■ Avastin in combo. The rush to find an effective combination therapy regimen for wet AMD that will reduce the number and frequency of intravitreal injections of anti-VEGF agents continues. A team of retinal physicians affiliated with the Beth Israel Deaconess Hospital in Boston conducted a retrospective study of a triple combination consisting of intravitreal injections of bevacizumab, sub-Tenon's injections of triamcinolone acetonide, and low-fluence verteporfin/photodynamic therapy (Visudyne, Novartis). They report their results in the March 2011 issue of Retina.
The authors identified 31 eyes treated for wet AMD with triple therapy between June 2004 and November 2008. Of that number, 26 were treatment-naïve, and the other five had received previous treatment, but not combination therapy. Outcomes evaluated included visual acuity, retinal thickness as measured by optical coherence tomography, and time to retreatment.
At the three- and six-month marks, there were improvements in logMAR visual acuity of 0.140±0.273 and 0.182±0.383, respectively. Mean central retinal thickness decreased at these same time points, as well as at the final, one-year follow-up, when it decreased by 101.6±103.3 µm. Half the patients in the study required retreatment before the year-long period of examination ended. The only side effects reported were three cases of increased IOP.
This study is significant both because of the use of a sub-Tenon's injection of triamcinolone, as well as the use of bevacizumab, which has tended to have a longer efficacy than ranibizumab, albeit while being used off-label. Whether the particular combination used in this study will have a long-term effect on treatment of wet AMD will require prospective clinical trials.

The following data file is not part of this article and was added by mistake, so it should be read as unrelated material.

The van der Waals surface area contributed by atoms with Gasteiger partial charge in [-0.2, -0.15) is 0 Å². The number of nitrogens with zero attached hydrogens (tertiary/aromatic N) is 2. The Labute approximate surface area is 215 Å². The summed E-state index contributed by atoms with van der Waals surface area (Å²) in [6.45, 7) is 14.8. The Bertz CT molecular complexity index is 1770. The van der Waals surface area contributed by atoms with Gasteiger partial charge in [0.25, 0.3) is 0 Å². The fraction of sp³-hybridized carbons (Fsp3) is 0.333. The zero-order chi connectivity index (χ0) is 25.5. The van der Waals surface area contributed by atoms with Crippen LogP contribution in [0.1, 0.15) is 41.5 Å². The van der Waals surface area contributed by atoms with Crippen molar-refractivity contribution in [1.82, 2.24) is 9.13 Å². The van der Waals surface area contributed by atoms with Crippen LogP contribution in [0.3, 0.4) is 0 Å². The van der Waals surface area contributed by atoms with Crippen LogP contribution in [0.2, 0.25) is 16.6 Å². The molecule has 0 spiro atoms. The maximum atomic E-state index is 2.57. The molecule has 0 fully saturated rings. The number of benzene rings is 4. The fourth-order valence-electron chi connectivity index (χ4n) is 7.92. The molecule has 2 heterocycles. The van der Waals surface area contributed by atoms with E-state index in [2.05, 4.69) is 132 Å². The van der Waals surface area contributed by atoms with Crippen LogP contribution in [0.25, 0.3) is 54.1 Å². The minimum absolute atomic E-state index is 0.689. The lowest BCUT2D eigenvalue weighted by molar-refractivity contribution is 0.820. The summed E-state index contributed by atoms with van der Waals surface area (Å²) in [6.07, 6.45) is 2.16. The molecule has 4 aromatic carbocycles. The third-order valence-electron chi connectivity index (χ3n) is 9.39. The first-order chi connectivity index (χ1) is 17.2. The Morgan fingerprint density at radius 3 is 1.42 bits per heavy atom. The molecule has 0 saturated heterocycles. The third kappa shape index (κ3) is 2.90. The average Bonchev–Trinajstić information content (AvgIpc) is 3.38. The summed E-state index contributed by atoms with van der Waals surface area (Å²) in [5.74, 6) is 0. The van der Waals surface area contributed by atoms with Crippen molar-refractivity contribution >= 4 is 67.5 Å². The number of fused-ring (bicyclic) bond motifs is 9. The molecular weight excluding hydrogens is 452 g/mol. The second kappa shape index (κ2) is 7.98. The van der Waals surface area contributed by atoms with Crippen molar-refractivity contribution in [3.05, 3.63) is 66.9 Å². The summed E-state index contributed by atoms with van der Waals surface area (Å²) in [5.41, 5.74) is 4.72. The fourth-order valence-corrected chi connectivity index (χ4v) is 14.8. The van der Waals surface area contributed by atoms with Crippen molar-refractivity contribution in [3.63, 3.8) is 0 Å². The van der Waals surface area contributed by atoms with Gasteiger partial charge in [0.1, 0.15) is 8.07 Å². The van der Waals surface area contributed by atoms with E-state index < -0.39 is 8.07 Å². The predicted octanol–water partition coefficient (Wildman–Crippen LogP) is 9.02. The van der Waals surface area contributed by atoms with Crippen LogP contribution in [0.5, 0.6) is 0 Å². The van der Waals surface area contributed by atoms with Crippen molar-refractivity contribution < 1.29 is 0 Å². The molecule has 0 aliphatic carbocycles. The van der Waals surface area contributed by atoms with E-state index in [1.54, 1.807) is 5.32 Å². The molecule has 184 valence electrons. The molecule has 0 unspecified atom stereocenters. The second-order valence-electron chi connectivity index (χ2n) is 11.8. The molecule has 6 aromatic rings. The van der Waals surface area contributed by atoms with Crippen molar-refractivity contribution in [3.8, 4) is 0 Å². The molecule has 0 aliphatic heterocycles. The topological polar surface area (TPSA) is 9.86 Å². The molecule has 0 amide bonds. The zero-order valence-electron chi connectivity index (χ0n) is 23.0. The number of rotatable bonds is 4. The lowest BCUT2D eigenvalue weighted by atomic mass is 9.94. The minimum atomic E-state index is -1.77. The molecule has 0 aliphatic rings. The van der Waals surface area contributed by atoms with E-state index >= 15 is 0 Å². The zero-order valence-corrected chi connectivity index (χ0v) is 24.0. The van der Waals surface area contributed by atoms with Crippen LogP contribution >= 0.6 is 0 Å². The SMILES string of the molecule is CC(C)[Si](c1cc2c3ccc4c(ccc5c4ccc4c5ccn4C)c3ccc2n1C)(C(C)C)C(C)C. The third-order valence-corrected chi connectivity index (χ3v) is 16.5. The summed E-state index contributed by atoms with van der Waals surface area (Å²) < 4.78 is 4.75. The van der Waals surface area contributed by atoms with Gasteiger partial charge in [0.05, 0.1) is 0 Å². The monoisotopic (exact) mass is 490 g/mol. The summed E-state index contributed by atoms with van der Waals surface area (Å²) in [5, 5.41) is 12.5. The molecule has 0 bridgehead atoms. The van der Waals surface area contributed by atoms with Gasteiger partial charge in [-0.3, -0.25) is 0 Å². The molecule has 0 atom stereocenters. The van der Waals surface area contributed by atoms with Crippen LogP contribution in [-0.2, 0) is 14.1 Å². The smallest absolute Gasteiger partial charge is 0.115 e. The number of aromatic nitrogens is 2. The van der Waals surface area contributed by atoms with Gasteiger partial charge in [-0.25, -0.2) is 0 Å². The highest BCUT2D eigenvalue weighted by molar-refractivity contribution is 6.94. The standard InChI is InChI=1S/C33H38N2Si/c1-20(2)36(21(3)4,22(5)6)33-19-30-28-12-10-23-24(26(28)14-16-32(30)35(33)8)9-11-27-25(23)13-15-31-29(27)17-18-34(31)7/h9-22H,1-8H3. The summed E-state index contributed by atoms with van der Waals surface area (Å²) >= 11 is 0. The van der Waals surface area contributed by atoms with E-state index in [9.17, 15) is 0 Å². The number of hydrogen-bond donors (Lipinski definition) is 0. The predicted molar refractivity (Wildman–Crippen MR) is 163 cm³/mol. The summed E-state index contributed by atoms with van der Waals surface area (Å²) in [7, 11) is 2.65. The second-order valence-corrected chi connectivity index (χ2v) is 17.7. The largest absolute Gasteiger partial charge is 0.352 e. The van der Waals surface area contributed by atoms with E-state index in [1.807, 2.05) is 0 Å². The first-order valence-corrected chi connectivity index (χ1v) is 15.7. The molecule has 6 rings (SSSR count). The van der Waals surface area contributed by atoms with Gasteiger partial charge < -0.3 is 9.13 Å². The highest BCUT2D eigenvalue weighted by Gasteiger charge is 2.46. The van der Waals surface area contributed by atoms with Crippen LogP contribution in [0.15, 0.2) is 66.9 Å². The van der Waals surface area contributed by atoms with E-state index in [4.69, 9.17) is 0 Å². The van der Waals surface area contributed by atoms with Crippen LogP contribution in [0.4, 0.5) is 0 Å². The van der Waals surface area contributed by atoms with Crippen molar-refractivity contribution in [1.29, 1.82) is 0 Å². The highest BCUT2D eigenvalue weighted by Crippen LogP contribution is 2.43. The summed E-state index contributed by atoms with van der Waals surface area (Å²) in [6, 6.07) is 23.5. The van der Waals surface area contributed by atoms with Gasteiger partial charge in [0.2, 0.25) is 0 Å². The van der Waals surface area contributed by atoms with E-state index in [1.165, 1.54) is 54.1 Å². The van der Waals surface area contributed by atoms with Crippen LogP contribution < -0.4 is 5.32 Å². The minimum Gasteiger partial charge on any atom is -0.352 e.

■ Complement in AMD. A new study carried out by scientists at Oxford University in the United Kingdom and Johns Hopkins University in Baltimore discusses the role of the complement system in the pathogenesis and possibly the treatment of AMD by examining the available evidence in a meta-analysis. Their article, which appears in the February 2011 issue of Graefe's Archive for Clinical and Experimental Ophthalmology, also suggests that inhibition of growth factors should be done in such a manner that does not compromise the innate immune system of the eye.
The study first looks at the complement system itself and the arguments in favor of this system playing a role in AMD pathogenesis. In particular, complement factor H has been identified in several papers as playing a key role in the development of the disease. From there, the study addresses systemic complement activation and the identification of genetic variants and mutations that have been identified in twin and family studies.
Then the authors review the AREDS data with regard to the complement system and review several treatments under investigation that address this system, including eculizumab, a monoclonal antibody (the same family of drug as bevacizumab and ranibizumab) approved by the FDA to treat hemoglobinuria and currently in a phase 2 trial for the treatment of AMD.
In the conclusion, there is an emphasis on the balancing act that must be performed by doctors treating long-term disease processes such as AMD, wherein the use of agents involving the immune system over a long period of time may have the undesired effect of rendering less than effective against infection of that very system. They urge adequate disease monitoring during clinical trials to help address this concern.